Barring any unforeseen disaster in financial markets, or a dramatic slump in exports (or in the Chinese economy — still quite possible), the Reserve Bank seems to have concluded its dramatic sequence of rate cuts.

Despite confirming that Australia is recession, and forecasting negative growth for the 2009 financial year and calendar 2009, the RBA’s latest board minutes show no signs of gloom.

In fact there’s an optimistic tone in many of the comments (unattributed) that are seemingly at odds with forecasts for a 1.5% contraction in the year to June and a 1% contraction in the year to December.

And, while the bank acknowledges that unemployment has further to rise, there’s no sense of pessimism about that, or about the economy generally.

These minutes continue the apparent “difference” with the Federal Government over the economic outlook: Treasurer Wayne Swan and Prime Minister Kevin Rudd have been far more alarmist in their dramatic warnings. But the RBA is more measured in these minutes; for instance there’s no discussion of budget deficits and the like.

One thing that stands out is the apparent “impact” the release of building approvals figures for March had on the May 5 board meeting of the RBA board. The minutes make direct reference, twice, to the release of the figures.

“Turning to the housing sector, building approvals had recently picked up, which was confirmed by figures for March released during the meeting, with a significant increase in first-home buyers purchasing newly constructed homes.”

And “A number of indicators suggested that the outlook for business investment was quite weak: imports of capital goods had declined sharply; business surveys revealed that expectations for business investment were well below average; and private non-residential building approvals had fallen sharply in the early part of 2009, though data released during the meeting suggested a significant rise in the month of March.”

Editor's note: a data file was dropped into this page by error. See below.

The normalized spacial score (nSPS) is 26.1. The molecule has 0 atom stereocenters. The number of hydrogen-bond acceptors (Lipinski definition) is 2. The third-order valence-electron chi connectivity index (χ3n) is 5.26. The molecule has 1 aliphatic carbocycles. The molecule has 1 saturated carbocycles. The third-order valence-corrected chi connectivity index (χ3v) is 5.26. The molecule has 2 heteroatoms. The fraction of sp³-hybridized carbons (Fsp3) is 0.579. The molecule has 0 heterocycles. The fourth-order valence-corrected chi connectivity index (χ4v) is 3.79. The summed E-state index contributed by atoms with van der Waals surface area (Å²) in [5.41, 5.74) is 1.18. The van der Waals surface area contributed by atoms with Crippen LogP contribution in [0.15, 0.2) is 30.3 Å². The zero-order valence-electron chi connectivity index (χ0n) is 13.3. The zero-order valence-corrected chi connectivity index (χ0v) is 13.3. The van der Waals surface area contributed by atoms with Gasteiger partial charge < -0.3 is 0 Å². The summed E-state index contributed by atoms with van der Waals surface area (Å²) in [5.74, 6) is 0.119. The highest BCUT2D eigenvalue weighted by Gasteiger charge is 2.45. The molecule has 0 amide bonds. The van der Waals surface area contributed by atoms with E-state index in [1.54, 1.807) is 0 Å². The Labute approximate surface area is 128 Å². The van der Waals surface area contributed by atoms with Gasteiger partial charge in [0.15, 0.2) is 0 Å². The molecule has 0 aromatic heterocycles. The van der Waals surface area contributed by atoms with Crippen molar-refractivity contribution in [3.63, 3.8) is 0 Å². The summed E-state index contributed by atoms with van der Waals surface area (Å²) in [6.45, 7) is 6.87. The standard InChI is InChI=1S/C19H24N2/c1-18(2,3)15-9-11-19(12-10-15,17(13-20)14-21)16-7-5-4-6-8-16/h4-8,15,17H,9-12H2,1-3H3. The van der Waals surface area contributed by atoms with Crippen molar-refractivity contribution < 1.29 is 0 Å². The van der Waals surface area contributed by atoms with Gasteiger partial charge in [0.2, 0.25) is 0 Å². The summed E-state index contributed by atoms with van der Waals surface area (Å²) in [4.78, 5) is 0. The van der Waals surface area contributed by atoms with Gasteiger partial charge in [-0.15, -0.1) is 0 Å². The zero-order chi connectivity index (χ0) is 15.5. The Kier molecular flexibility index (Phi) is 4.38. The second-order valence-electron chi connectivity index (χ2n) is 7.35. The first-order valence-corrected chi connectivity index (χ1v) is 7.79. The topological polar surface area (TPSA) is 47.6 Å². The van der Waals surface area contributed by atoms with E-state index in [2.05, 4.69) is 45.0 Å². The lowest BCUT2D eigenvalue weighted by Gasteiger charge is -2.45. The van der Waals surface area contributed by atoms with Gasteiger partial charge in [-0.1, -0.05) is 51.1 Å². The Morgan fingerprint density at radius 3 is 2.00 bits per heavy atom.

Elsewhere there was ample evidence of the board’s upbeat tone:

  • “Members noted that despite significant falls in investment expected in the current and following year, the level of investment as a share of GDP was not expected to decline to the levels seen in some previous downturns.”
  • “Business credit had contracted in three of the past four months, though total business debt funding was not as weak, as some companies had accessed capital markets directly.”
  • “Turning to the external sector, the terms of trade were declining because of lower commodity prices, but even so were at a historically high level. Export volumes had held up much better than expected; they were estimated to have been stable in the March quarter. Members noted the key role of China in Australia’s export performance.”
  • “The wide range of economic data considered by the Board generally pointed to some improvement in confidence and economic activity in a number of countries. The strongest signs were in Asia, with production in China rebounding particularly quickly. While it was too early to be confident about the durability of this trend, the evidence was accumulating that the maximum rate of global economic contraction may have passed.
  • “Members also noted the much better tone in financial markets. Share prices had risen strongly in all countries in recent weeks and credit spreads were declining noticeably. Businesses had been able to raise more debt in capital markets and banks, including those in Australia, had been able to issue some non-guaranteed debt in their home markets. Sentiment nevertheless remained fragile and could easily be disturbed by adverse news.”
  • “In the case of the Australian economy, members observed that there were signs that the economic stimulus that had been applied was supporting demand.”
  • “Overall, the Australian economy was likely to record better outcomes than most other advanced economies in 2009 and 2010, reflecting the healthy state of the domestic banking system and effectiveness of the macroeconomic policy stimulus to date.”

All this upbeat commentary had a logical result — no rate cut for May: “Taking into account the economic and market developments that had come to light over the past month, the major easing in monetary policy that had already taken place and the substantial fiscal stimulus that was being implemented, members judged that the best course for this meeting was to leave the cash rate unchanged.”

Peter Fray

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